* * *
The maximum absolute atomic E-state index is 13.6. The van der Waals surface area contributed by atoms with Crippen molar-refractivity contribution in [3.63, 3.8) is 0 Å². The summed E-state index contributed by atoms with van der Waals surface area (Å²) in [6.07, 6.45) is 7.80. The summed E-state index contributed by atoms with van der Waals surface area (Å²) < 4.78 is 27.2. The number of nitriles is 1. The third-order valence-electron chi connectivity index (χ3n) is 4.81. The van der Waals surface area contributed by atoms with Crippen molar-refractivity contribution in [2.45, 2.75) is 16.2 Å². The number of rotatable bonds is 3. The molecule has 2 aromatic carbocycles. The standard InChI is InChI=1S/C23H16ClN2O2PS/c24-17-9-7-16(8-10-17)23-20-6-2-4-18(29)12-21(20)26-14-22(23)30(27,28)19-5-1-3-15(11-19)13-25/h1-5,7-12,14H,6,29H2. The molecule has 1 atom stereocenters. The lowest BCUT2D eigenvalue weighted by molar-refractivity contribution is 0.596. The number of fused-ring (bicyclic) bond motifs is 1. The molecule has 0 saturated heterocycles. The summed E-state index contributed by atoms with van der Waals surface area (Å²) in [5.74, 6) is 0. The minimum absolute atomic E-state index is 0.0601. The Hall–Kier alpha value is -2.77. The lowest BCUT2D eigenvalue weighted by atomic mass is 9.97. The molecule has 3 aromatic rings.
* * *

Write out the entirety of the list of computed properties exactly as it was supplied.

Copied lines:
The maximum absolute atomic E-state index is 13.6. The van der Waals surface area contributed by atoms with Crippen molar-refractivity contribution in [3.63, 3.8) is 0 Å². The summed E-state index contributed by atoms with van der Waals surface area (Å²) in [6.07, 6.45) is 7.80. The summed E-state index contributed by atoms with van der Waals surface area (Å²) < 4.78 is 27.2. The number of nitriles is 1. The third-order valence-electron chi connectivity index (χ3n) is 4.81. The van der Waals surface area contributed by atoms with Crippen molar-refractivity contribution in [2.45, 2.75) is 16.2 Å². The number of rotatable bonds is 3. The molecule has 2 aromatic carbocycles. The standard InChI is InChI=1S/C23H16ClN2O2PS/c24-17-9-7-16(8-10-17)23-20-6-2-4-18(29)12-21(20)26-14-22(23)30(27,28)19-5-1-3-15(11-19)13-25/h1-5,7-12,14H,6,29H2. The molecule has 1 atom stereocenters. The lowest BCUT2D eigenvalue weighted by molar-refractivity contribution is 0.596. The number of fused-ring (bicyclic) bond motifs is 1. The molecule has 0 saturated heterocycles. The summed E-state index contributed by atoms with van der Waals surface area (Å²) in [5.74, 6) is 0. The minimum absolute atomic E-state index is 0.0601. The Hall–Kier alpha value is -2.77. The lowest BCUT2D eigenvalue weighted by atomic mass is 9.97. The molecule has 3 aromatic rings.